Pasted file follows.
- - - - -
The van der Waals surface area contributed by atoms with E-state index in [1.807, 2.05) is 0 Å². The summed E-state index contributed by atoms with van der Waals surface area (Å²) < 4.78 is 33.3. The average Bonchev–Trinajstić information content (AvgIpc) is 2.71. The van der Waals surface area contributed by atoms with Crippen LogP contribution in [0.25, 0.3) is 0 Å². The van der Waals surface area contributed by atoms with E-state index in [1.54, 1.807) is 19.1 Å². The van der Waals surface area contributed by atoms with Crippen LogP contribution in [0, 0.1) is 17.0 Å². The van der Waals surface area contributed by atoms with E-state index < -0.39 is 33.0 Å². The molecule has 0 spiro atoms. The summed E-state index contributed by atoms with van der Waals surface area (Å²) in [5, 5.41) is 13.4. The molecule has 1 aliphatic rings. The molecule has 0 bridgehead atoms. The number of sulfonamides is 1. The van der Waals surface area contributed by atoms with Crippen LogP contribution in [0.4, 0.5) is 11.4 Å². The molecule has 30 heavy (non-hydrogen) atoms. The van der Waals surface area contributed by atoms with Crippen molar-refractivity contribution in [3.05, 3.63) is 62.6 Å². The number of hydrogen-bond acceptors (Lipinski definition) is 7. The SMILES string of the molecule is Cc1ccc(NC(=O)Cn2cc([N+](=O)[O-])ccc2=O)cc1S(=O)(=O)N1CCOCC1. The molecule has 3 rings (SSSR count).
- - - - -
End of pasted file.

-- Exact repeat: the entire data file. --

The van der Waals surface area contributed by atoms with E-state index in [1.807, 2.05) is 0 Å². The summed E-state index contributed by atoms with van der Waals surface area (Å²) < 4.78 is 33.3. The average Bonchev–Trinajstić information content (AvgIpc) is 2.71. The van der Waals surface area contributed by atoms with Crippen LogP contribution in [0.25, 0.3) is 0 Å². The van der Waals surface area contributed by atoms with E-state index in [1.54, 1.807) is 19.1 Å². The van der Waals surface area contributed by atoms with Crippen LogP contribution in [0, 0.1) is 17.0 Å². The van der Waals surface area contributed by atoms with E-state index < -0.39 is 33.0 Å². The molecule has 0 spiro atoms. The summed E-state index contributed by atoms with van der Waals surface area (Å²) in [5, 5.41) is 13.4. The molecule has 1 aliphatic rings. The molecule has 0 bridgehead atoms. The number of sulfonamides is 1. The van der Waals surface area contributed by atoms with Crippen LogP contribution in [0.4, 0.5) is 11.4 Å². The molecule has 30 heavy (non-hydrogen) atoms. The van der Waals surface area contributed by atoms with Crippen molar-refractivity contribution in [3.05, 3.63) is 62.6 Å². The number of hydrogen-bond acceptors (Lipinski definition) is 7. The SMILES string of the molecule is Cc1ccc(NC(=O)Cn2cc([N+](=O)[O-])ccc2=O)cc1S(=O)(=O)N1CCOCC1. The molecule has 3 rings (SSSR count).